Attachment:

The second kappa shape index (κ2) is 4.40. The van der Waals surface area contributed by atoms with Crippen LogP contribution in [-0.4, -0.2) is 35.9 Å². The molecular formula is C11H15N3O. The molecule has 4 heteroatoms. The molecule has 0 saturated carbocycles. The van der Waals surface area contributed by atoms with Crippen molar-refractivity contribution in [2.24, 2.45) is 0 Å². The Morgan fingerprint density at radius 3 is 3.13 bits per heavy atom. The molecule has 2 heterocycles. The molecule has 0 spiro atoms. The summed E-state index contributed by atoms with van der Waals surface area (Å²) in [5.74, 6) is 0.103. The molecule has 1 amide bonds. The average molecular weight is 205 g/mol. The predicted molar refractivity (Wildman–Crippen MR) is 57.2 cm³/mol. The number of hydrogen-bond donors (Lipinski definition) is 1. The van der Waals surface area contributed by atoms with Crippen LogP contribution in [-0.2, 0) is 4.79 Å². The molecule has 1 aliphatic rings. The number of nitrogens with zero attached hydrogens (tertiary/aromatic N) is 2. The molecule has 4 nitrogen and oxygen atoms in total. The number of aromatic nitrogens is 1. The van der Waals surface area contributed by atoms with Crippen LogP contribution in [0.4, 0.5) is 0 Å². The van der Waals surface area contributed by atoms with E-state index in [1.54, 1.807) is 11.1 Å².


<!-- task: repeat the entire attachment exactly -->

The second kappa shape index (κ2) is 4.40. The van der Waals surface area contributed by atoms with Crippen LogP contribution in [-0.4, -0.2) is 35.9 Å². The molecular formula is C11H15N3O. The molecule has 4 heteroatoms. The molecule has 0 saturated carbocycles. The van der Waals surface area contributed by atoms with Crippen molar-refractivity contribution in [2.24, 2.45) is 0 Å². The Morgan fingerprint density at radius 3 is 3.13 bits per heavy atom. The molecule has 2 heterocycles. The molecule has 0 spiro atoms. The summed E-state index contributed by atoms with van der Waals surface area (Å²) in [5.74, 6) is 0.103. The molecule has 1 amide bonds. The average molecular weight is 205 g/mol. The predicted molar refractivity (Wildman–Crippen MR) is 57.2 cm³/mol. The number of hydrogen-bond donors (Lipinski definition) is 1. The van der Waals surface area contributed by atoms with Crippen LogP contribution in [-0.2, 0) is 4.79 Å². The molecule has 1 aliphatic rings. The number of nitrogens with zero attached hydrogens (tertiary/aromatic N) is 2. The molecule has 4 nitrogen and oxygen atoms in total. The number of aromatic nitrogens is 1. The van der Waals surface area contributed by atoms with Crippen LogP contribution in [0.4, 0.5) is 0 Å². The van der Waals surface area contributed by atoms with E-state index in [1.54, 1.807) is 11.1 Å².